Extrusion Supply

With record levels of local extrusion supply and many extruders operating a full capacity, it is likely that Australian window and door manufacturers will see the cost increases of aluminium raw materials experienced by the local extruders passed on through the supply chain. No doubt this will also place pricing pressures on builders and construction teams as the cost of common construction commodity items such as windows and doors is set to rise over the coming year.

So, what is the forecast for 2022? Industry experts are suggesting that the cost of aluminium will remain relatively high throughout 2022. Global factors play a large part in understanding this scenario, not least the impact of government directives in China and Russia who have traditionally been strong suppliers of aluminium to the global market.

In August this year, Russia imposed a 15% export tax on aluminium. This has further increased regional market premiums and presents an upside risk on prices, if extended into 2022.

As China decarbonises, increasing smelting cuts have been taken to meet regional energy consumption and energy intensity targets under China’s 5-year plan to reduce emissions. China aluminium cuts are now ~2.3MT/year with risk of further cuts in the coming months. Combined with other factors already described, this has driven up LME metal prices to multi-year highs

Finally, freight costs and availability continue to place pressure on the local supply of imported billet with spot prices for containers increasing by more than 200% in 2021; the shortage of containers is expected to persist in 2022. Costs for importers to ship to Australia will also increase significantly.

Therefore, from a profitability perspective, aluminium smelters may be able to generate higher margins in alternative markets, such as the EU and US, relative to Australia with strong product and market premiums. To maintain the flow of billets in Australia, the product premiums have to substantially increase.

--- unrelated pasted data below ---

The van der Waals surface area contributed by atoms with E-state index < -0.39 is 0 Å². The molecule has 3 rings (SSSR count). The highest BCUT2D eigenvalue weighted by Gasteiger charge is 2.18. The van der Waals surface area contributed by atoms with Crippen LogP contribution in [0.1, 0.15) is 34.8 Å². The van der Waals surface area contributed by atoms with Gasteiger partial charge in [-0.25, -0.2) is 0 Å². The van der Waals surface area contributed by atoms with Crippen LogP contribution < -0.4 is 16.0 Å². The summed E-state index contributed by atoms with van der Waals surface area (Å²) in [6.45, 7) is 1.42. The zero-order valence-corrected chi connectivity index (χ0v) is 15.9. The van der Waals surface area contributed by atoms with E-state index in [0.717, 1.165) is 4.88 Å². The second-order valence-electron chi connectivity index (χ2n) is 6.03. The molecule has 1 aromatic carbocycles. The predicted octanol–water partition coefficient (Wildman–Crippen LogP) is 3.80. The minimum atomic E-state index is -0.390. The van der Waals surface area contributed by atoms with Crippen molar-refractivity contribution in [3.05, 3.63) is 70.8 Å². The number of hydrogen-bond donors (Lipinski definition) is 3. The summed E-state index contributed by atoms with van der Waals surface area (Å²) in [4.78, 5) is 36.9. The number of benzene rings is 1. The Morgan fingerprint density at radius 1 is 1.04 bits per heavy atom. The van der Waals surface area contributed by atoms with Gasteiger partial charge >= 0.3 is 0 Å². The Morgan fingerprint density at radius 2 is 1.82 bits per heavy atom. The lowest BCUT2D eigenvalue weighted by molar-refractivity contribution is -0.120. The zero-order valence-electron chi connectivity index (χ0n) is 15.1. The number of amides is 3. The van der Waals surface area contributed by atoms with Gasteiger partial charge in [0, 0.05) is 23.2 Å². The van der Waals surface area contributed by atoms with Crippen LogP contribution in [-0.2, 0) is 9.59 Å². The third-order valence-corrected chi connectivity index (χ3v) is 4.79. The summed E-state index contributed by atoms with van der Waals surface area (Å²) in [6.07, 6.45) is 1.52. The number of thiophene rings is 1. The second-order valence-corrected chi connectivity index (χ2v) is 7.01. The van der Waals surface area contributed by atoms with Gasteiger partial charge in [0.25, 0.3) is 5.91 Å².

“From a local perspective this really is a double edge sword for Australian extruders, we have excellent demand, but costs continue to rise. At Capral Aluminium, we are working very hard to ensure our plants are operating at full capacity and maximum efficiency so we can mitigate any unnecessary cost increases for our customers within the window and door industry and meet their expectations around timely supply. We are committed to supporting the local window and door manufacturing industry and have worked very hard to establish the additional capacity needed to supply local manufacturers. Throughout 2021 we have made a number of capital improvements and have even brought an additional extrusion press online to meet demand,” Dragicevich commented.

“Aluminium window and door products represent the largest segment of the Australian window and door industry; these products are versatile, durable, strong and infinitely recyclable. We are lucky to have such a strong local industry, developing and supplying locally designed, tested and manufactured products to the market.

“There are a few industries who are not facing unprecedented times in response to COVID 19 and the changes it has brought to our economy. The aluminium window and door industry is no different. I hope the Australian construction industry will continue to support our local manufacturers well into the future.”